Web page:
Enlightened Economics

Economics for an Enlightened Age

• Pre-Conditions for a Sustained US Economic Revival

Posted by Ron Robins on April 21, 2008

The US has achieved many periods of sustained and rapid economic growth. And it can do so again. However, as history demonstrates, a big bust results if the growth is spurred by excessive monetary and credit expansion. For the past 25 years or so the US economic expansion has followed the woefully excessive monetary and credit expansion script. The US will not be able to pull itself out of the present economic malaise without dealing with its inordinate levels of debt and ‘exponential’ credit growth.

It is rather sad when most economists and investment industry professionals do not talk about the enormity of the debt and credit expansion problem. Unfortunately, it seems these ‘experts’ are either told to shut-up, prefer to overlook the obvious, or to simply lie about it being a problem! After all, what bank economist wants to tell his bank that its customers should reduce their borrowings, and thereby reduce the bank’s lending and subsequent earnings! More than likely the bank’s stock price would plummet. There is simply no incentive for most establishment economists to be truthful and every reason for them to lie.

For the US to experience a true long-term economic revival, I believe four things need to happen.

1. US debt growth will have to about match, dollar for dollar, GDP and income growth.
Presently it takes around $6 of new debt to create $1 increase in GDP and $4.75 of new debt for every $1 increase in national income. This is bubble territory. Look at this historical chart showing the explosive growth of America’s debt in relation to its national income.

Source: Michael Hodges America’s Total Debt Report/financialsense.com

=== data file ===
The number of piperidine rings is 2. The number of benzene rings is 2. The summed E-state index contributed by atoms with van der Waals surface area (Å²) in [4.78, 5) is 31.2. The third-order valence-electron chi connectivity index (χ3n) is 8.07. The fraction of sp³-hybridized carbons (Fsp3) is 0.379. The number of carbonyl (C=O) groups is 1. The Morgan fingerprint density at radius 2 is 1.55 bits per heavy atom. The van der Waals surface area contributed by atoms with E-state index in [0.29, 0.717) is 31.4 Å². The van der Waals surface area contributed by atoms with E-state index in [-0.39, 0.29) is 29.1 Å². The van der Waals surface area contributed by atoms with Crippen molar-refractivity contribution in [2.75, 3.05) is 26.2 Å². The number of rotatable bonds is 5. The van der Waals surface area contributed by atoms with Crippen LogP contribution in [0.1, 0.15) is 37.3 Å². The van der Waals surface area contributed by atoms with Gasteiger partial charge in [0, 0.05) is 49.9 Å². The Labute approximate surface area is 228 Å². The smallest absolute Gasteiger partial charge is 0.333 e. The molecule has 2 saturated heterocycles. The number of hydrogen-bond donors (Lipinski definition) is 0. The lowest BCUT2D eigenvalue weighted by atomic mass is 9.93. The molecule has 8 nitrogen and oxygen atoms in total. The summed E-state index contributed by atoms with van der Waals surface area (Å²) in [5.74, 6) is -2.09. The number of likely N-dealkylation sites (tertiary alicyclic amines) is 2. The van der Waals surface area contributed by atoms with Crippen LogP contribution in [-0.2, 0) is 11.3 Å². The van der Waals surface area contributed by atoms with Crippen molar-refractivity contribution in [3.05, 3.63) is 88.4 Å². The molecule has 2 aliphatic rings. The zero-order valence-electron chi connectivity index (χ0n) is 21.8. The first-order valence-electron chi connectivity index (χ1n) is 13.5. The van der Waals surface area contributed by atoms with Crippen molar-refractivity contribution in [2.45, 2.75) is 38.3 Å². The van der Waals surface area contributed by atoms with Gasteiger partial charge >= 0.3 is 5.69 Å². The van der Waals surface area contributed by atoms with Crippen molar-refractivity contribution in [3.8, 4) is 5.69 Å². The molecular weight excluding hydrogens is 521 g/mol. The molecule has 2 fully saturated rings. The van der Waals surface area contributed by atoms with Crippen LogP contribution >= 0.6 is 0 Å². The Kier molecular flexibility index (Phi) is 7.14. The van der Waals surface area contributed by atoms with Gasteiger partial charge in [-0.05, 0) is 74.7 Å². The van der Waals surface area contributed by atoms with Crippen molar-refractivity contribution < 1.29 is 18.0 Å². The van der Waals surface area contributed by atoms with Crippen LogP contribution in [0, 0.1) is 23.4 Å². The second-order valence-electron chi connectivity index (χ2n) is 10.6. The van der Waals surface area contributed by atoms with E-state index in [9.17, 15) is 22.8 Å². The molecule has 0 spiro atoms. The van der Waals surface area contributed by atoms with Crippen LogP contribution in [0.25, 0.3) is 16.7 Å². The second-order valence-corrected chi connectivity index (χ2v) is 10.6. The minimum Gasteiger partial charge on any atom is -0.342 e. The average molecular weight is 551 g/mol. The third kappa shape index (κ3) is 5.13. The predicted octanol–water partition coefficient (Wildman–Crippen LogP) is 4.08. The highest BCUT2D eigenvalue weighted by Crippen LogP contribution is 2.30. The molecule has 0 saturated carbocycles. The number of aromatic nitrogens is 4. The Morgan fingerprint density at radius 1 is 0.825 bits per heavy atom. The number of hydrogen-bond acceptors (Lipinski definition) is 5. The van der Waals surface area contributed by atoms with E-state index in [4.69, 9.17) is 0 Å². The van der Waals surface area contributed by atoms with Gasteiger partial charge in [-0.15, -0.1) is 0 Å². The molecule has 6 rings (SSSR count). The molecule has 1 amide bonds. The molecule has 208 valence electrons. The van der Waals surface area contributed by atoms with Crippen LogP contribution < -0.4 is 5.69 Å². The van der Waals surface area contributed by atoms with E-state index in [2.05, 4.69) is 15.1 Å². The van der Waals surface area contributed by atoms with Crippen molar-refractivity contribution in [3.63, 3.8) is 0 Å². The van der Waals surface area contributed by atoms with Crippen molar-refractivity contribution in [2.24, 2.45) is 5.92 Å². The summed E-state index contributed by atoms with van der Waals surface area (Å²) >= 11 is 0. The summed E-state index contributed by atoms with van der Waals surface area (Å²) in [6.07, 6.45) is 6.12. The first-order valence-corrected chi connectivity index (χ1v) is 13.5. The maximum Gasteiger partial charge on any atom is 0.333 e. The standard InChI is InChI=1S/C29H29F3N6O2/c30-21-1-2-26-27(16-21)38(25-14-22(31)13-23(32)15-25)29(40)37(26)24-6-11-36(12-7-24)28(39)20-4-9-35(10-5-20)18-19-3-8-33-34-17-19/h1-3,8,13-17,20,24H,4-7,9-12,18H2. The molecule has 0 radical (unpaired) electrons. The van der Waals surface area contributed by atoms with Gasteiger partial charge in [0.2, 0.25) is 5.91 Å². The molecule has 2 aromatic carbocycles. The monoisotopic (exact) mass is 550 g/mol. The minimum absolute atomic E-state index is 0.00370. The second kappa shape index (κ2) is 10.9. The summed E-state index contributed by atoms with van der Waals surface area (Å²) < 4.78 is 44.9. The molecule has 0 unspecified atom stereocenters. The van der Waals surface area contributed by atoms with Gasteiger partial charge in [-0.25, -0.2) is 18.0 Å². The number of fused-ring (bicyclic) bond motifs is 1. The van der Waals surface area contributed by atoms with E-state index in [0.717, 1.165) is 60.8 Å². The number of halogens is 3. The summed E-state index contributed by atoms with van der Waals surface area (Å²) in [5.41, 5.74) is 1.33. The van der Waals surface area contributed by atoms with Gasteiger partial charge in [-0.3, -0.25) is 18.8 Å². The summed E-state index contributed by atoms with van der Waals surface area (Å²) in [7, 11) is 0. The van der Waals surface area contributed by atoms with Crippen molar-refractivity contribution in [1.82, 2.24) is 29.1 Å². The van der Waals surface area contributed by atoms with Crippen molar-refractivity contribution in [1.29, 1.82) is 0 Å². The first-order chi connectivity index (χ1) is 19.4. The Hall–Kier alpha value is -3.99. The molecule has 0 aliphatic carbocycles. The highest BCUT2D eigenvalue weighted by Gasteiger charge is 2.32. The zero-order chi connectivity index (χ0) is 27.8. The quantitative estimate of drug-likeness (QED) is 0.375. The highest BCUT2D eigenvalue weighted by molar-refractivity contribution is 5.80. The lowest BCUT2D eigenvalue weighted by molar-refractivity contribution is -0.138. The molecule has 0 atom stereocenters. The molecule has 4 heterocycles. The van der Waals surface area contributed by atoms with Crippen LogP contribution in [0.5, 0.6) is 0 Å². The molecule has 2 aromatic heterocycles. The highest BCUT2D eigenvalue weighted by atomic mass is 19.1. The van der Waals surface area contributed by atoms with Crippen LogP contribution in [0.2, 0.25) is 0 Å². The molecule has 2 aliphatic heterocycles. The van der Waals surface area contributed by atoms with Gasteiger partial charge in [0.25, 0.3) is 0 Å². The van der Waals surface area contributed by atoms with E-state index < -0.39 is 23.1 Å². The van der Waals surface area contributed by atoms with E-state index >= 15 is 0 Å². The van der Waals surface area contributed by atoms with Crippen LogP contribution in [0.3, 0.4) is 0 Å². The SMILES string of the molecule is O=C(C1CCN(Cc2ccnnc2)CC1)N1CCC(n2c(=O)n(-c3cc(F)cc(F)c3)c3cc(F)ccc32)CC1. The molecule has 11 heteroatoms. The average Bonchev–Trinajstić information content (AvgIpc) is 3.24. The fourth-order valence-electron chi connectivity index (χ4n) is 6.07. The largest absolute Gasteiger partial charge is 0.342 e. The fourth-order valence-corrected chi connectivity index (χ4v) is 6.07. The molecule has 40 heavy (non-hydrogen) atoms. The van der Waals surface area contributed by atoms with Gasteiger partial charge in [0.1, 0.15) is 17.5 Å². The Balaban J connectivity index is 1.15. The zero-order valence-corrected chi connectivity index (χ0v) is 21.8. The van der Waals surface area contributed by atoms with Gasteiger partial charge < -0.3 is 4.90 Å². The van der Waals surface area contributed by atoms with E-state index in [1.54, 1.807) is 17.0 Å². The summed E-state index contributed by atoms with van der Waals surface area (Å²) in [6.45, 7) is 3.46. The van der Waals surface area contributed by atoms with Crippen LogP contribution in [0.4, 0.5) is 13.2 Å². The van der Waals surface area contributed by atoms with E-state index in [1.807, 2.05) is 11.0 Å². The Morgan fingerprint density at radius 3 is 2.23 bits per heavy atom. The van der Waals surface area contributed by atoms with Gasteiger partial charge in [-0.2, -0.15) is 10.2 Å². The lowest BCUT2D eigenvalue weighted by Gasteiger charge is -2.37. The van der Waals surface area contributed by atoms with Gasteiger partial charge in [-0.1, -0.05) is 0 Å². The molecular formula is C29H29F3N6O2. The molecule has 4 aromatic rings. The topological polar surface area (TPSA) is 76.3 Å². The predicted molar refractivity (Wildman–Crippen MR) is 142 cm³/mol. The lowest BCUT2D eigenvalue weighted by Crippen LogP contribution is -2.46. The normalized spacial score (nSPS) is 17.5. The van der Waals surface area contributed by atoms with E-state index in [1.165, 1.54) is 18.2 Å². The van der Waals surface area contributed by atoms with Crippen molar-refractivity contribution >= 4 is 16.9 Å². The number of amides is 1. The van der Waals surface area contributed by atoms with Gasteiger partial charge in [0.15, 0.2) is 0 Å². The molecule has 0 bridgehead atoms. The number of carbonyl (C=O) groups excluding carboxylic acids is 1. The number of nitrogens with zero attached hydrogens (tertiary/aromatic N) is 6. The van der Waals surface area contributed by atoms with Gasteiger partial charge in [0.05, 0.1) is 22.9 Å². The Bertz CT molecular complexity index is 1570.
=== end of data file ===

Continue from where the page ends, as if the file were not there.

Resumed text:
If income grows slowly while borrowing grows rapidly, eventually there is a solvency problem. That is where the US is today. If the borrowing were primarily to increase overall productive capacity – the increase in production would have created greater income to help offset massively increased borrowing. But this has not happened. Much of this bloated US debt load is concentrated in the financial, mortgage and government sectors, and for the financing of its trade deficits. The debt contraction will be particularly acute in areas related to the financial and mortgage industries and generate extraordinary difficulties for the economy at large.

2. Debt to GDP ratio has to come down by around one-third
Debt at around 350% of GDP and growing 50-100% faster than the rate of GDP growth for more than 25 years – is utterly unsustainable. Following on from point 1 above, the US is basically beginning to experience an insolvency problem. Credit availability is declining while default rates soar. As a result, it has to reduce its overall debt burden. Nations frequently resort to inflating their money supply to deal with their debt burden, as Germany did in the early 1920s and Zimbabwe is doing today. So with the significantly increased amount of money swashing around, debts not being indexed to the growth of the money supply, are more easily paid off. Present moves by the US Federal Reserve now indicate that this is the path they have chosen. According to shadowstats.com, the broadest measure of US money supply is growing at an annual rate of around 17%!

3. Personal savings rates have to move beyond 10% per annum– from around zero at present.
High growth economies have high savings rates. It is that simple. The savings go towards spurring productive capacity – rather than to consumption – and produce fast income growth. In most years between 1952 to the late 1980s, the US enjoyed a personal savings rate above 10% of income. (See this graph by the Bureau of Economic Analysis.)